IKEA The Swedish Feeding Trough

Furniture giant IKEA lures customers with homey interior landscapes and cheap warm meals. But more and more people are starting to use the stores as an ersatz for social services and babysitting.

By Gerald Drissner

Cheap and cheerful furniture isn't the only attraction at the Swedish-run IKEA chain: cheap eats and free babysitting are also customer magnets.

Cheap and cheerful furniture isn't the only attraction at the Swedish-run IKEA chain: cheap eats and free babysitting are also customer magnets.

Every day, at 8.50 am, Bodo Scheel gets into his Nissan car, his stomach rumbling with hunger, and drives 11.3 kilometers down the A7 highway near Hamburg.  He turns off at junction 23 to reach his destination: the Ikea furniture store. The 67-year-old pensioner has been coming to the restaurant in Ikea for breakfast for years now. The deal is unbeatable: For €1.50 he gets two bread rolls, butter, cold cuts and cheese, jam and even smoked salmon. As much coffee as he can drink is also thrown in. "You can take the bread rolls home and they are still okay to eat three days later with a tin of tuna," Scheel, who used to work as a judicial officer, says. "Tastes great."

The pensioner and his wife are not the only ones who have turned going to the furniture shop into a daily ritual. In the western German cities of Cologne and Bielefeld there are even specially organized breakfast clubs. From Munich in the south to Kiel in the north, Ikea is increasingly turning into a welfare center for pensioners, young moms, low-earners and the unemployed.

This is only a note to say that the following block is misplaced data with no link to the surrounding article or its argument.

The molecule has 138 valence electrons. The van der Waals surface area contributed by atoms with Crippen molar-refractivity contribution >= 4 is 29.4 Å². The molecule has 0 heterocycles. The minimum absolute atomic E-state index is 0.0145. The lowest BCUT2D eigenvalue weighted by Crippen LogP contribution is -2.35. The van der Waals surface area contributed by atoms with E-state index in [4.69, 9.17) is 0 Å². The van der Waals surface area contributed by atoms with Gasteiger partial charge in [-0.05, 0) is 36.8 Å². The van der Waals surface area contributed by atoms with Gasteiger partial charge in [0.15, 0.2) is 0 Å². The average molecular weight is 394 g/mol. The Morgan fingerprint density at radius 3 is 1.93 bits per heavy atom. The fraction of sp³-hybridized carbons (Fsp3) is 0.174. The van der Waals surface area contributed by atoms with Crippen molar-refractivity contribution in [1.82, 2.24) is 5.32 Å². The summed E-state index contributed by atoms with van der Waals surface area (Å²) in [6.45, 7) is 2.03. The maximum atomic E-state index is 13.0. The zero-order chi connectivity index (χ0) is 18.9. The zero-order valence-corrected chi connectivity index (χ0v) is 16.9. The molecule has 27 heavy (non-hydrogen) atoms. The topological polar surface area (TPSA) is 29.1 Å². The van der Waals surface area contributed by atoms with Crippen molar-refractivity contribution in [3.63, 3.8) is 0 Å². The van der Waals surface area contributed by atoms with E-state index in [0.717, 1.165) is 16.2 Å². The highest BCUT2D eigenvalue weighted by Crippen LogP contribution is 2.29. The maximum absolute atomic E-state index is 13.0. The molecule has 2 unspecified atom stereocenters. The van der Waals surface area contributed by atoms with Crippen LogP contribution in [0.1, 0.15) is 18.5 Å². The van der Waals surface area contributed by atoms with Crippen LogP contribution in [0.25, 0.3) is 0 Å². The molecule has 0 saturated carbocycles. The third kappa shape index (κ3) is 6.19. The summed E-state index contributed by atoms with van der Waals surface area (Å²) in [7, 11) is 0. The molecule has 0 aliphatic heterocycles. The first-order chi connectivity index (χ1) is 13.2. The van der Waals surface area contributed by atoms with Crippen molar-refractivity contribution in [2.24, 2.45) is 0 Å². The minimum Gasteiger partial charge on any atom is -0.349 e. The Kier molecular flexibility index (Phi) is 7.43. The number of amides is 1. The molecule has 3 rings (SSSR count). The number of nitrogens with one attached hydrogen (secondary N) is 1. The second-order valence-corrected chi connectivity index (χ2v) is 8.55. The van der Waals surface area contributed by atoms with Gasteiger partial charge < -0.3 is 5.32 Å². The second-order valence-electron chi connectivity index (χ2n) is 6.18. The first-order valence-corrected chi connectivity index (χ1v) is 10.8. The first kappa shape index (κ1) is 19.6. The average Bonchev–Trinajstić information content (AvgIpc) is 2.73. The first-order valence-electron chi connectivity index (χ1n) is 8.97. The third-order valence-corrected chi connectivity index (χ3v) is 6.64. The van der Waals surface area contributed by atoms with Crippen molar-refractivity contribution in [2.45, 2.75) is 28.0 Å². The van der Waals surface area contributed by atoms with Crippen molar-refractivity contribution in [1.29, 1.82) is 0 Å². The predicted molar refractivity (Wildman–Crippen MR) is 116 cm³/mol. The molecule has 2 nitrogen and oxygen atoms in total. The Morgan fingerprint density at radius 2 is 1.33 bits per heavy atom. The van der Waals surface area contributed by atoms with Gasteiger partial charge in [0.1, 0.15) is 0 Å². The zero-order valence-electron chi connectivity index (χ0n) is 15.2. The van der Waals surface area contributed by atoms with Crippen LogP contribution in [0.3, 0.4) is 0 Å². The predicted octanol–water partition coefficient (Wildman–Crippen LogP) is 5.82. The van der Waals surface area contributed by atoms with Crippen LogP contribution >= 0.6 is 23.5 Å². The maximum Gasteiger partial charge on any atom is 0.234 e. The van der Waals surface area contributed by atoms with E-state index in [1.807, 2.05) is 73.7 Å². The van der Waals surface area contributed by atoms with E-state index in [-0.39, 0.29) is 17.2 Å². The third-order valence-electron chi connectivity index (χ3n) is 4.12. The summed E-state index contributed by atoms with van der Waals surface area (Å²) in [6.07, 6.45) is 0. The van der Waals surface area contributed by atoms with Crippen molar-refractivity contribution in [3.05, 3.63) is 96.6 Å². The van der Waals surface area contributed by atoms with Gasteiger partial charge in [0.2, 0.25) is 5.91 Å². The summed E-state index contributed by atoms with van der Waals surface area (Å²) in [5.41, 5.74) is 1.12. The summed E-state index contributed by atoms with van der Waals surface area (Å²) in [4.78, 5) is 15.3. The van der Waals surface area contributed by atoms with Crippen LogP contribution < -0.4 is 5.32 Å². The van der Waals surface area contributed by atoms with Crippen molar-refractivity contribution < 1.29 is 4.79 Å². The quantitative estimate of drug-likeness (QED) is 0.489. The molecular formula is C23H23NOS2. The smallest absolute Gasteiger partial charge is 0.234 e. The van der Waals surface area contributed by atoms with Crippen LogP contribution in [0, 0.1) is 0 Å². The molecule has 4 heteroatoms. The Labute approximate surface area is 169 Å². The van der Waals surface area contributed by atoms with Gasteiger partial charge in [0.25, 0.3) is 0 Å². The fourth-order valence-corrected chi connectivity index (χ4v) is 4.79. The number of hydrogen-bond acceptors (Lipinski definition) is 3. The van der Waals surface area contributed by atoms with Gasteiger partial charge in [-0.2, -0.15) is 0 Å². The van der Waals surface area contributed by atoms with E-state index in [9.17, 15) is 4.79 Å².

Many low-earners prefer eating in the familiar atmosphere of this temple to consumption to standing in line at the soup kitchen. Indeed, the stigma of poverty is hidden behind the company's cheep and cheerful designs. What started out as an extra service to improve customer loyalty, has developed a life of its own, separate from the shaky wooden furniture and fold-out sofas. Many people feel that they belong when they mingle among well-off customers -- even if all they can afford is a hot dog.

In 2004 the Swedish company, with its 37 restaurants, managed to reach 11th place in the list of the best-earning eateries in Germany. That put it well ahead of the café stores like Tchibo and the giant bakery chain Kamps, which has 1,000 branches. In Germany, one out of every 20 euros spent at IKEA is doled out for the company's cheap menu meals, comprising a total of €141 million last year alone. The largest Ikea restaurant, with space for 640 guests, is in the Berlin working class area of Tempelhof. Across the country the company's eateries cater to 14,000 visitors.

The customers are a colorful mix of people: pensioners meet up with single-parents, managers with garbage collectors. "The Ikea restaurant is a modern meeting point for all kinds of people. It's a sort of social living room," says Gretel Weiss, who works for the magazine Food Service. Some people even celebrate their birthday in this "social living room."